by Robert Drewe
Hamish Hamilton £14.99, 432 pages

Let me get this straight: I’m a fan of Robert Drewe. He’s not widely known in the UK, but he is in his native Australia. His impressive collection of fiction and non-fiction includes a haunting memoir, The Shark Net, about growing up in Perth during the reign of a serial killer, and a beautiful historical novel, The Drowner. Like all the best characters, Drewe’s are sharply drawn yet full of suggestion in these books; our yearning for them never quite satisfied. And he does landscape too. His evocation of a misty, water-logged Wiltshire in The Drowner (Drewe lived in Britain for a while and writes about it with authority), is stunning: columns of gnats hang so densely above the river that villagers mistake them for smoke and ring the church bells.

Yet with Grace, his seventh work of fiction, Drewe seems to have turned his back on his lyrical turn of phrase, and jumped a ride on the chicklit wagon. The results are disappointing. His eponymous heroine is a 29-year-old film critic for a glossy celebrity magazine in Sydney. We are told that she goes out with nerdy, indoor types, “Johnny Depp rather than Brad Pitt. Graphic designers, musicians, struggling writers…the occasional lounge lizard”. When she finds herself the object of a stalker’s obsession - an “erotomaniac” who falls for her likeness to Winona Ryder in the photo above her column - her life falls apart. She loses her job, her boyfriend and eventually flees her home. But it’s hard to feel her emotional distress when we know so little about her beyond the attributes of her type. A modern girl, Drewe surrounds her with modern issues: computer software that blocks access to porn sites, a money-begging scam involving a Ugandan Aids widow, terrorism. Yet these concerns have walk-on parts and serve neither story nor character. Take this example: “[Grace] wept copiously at television’s nightly terrorist-atrocity roundup, at the mere mention of Bali…Bombings sent her to bed with her dinner untouched.” This not only provides no insight of any psychological subtlety into Grace, but its passing mention - and in particular the “s” on “bombings” - is in dubious taste.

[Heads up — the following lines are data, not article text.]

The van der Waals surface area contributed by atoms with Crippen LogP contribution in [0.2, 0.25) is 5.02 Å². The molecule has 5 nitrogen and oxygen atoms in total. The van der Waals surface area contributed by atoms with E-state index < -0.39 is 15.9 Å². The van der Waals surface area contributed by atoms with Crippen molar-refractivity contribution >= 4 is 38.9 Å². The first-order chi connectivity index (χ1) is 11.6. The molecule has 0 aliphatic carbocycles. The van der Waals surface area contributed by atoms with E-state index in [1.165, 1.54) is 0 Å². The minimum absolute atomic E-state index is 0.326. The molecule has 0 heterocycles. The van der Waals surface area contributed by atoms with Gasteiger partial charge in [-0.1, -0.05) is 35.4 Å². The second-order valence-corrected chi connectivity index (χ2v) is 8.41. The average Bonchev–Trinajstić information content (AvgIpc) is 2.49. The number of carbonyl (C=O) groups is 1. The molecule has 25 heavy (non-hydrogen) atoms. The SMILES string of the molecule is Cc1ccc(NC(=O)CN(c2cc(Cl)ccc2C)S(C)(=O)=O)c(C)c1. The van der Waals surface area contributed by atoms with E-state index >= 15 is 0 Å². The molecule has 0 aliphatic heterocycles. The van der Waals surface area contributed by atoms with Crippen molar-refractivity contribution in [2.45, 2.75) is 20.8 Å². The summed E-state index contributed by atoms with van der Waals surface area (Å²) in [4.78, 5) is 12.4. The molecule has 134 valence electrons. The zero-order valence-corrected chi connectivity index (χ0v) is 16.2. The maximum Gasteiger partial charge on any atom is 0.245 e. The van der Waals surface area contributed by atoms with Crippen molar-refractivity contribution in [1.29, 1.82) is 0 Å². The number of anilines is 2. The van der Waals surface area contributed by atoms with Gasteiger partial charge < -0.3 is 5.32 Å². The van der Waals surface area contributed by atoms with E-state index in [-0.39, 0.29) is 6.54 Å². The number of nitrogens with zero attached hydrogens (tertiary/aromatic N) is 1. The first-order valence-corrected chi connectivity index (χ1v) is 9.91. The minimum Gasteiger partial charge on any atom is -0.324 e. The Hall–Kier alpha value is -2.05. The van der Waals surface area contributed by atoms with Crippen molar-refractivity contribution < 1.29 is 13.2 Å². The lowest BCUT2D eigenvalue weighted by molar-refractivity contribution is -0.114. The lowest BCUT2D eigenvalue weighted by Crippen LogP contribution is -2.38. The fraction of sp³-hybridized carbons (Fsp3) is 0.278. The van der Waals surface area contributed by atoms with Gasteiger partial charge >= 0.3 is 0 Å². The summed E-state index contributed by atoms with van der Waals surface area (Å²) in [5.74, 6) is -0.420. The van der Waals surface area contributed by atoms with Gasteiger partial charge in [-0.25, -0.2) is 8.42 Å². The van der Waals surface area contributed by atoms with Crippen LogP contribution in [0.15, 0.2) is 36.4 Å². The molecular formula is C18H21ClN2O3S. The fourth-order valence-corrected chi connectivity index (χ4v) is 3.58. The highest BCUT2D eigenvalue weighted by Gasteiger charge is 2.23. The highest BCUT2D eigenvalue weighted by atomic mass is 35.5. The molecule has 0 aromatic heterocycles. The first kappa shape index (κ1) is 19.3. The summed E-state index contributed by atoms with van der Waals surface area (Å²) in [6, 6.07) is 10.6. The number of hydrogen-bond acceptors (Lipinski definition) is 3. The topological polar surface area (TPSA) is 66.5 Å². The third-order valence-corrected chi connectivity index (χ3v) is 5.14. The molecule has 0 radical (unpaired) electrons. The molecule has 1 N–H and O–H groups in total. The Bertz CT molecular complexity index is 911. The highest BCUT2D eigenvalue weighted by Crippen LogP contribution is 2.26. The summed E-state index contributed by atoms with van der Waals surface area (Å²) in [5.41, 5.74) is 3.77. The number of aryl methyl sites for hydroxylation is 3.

The erotomaniac behaves as erotomaniacs do, finding coded messages to him in her film reviews. He’s a creep all right - in flashes of the old, deft Drewe, we can smell his “chemical breath”, see his “redhead’s small lemony teeth”. But, as with Grace herself, he remains locked in the straitjacket of his stereotype’s parameters.

Grace flees to a semi-tropical wilderness, where she gets a job in a crocodile park. Here she segues from urban-girl to eco-girl. Yet rather than seeing her form relationships with her new colleagues, or even with the salt-water crocodiles, the story switches to Grace’s father, John Molloy. We get his orphaned childhood through to his break-up with Grace’s mother, but at no point do we get beneath his skin.

And then another “issue” strikes: Grace finds a teenager who has escaped from one of Australia’s notorious detention centres. He spends all his time persuading his fringe into a Leonardo DiCaprio-style flop and watching Titanic. So, he and Grace are both film buffs, both have lost their freedom, both are on the run. Surely these two unlikely bedfellows will now draw each other out. But no; when the scars on the boy’s lips draw Grace closer than she knows she should get, Drewe seems as embarrassed as his heroine, coyly drawing a veil over the whole episode and moving swiftly on.

I couldn’t help thinking that Drewe’s compatriot Nikki Gemmell - arguably less sophisticated a writer, but one with her heart wide open and voice intact - would have made better use of this material. She’d certainly have had more fun. The scene in which Grace gets thrown out of a “yogalates” class because she cracks up every time one of the women shouts “Release!” to warn of an unstoppable fart, is shorn of its humour by too much spelling out.

There is one brilliant creation that will remain with me: an Aboriginal man called Byron who has his own scowling face tattooed on the back of his head, so that he’s still looking at you as he walks away.

Drewe told an interviewer recently that by bringing in current events such as the Bali bombings he felt he was writing a “big socially engaged novel”. But social issues need to be tackled, taken somewhere; characters need to be cracked open so we can see inside. Perhaps if he’d asked double-faced Byron to handle the stalker, and left the asylum-seeker and Grace in bed for longer, this Drewe fan might have got the novel she was hoping for.

Susan Elderkin is author of “The Voices” (Fourth Estate).

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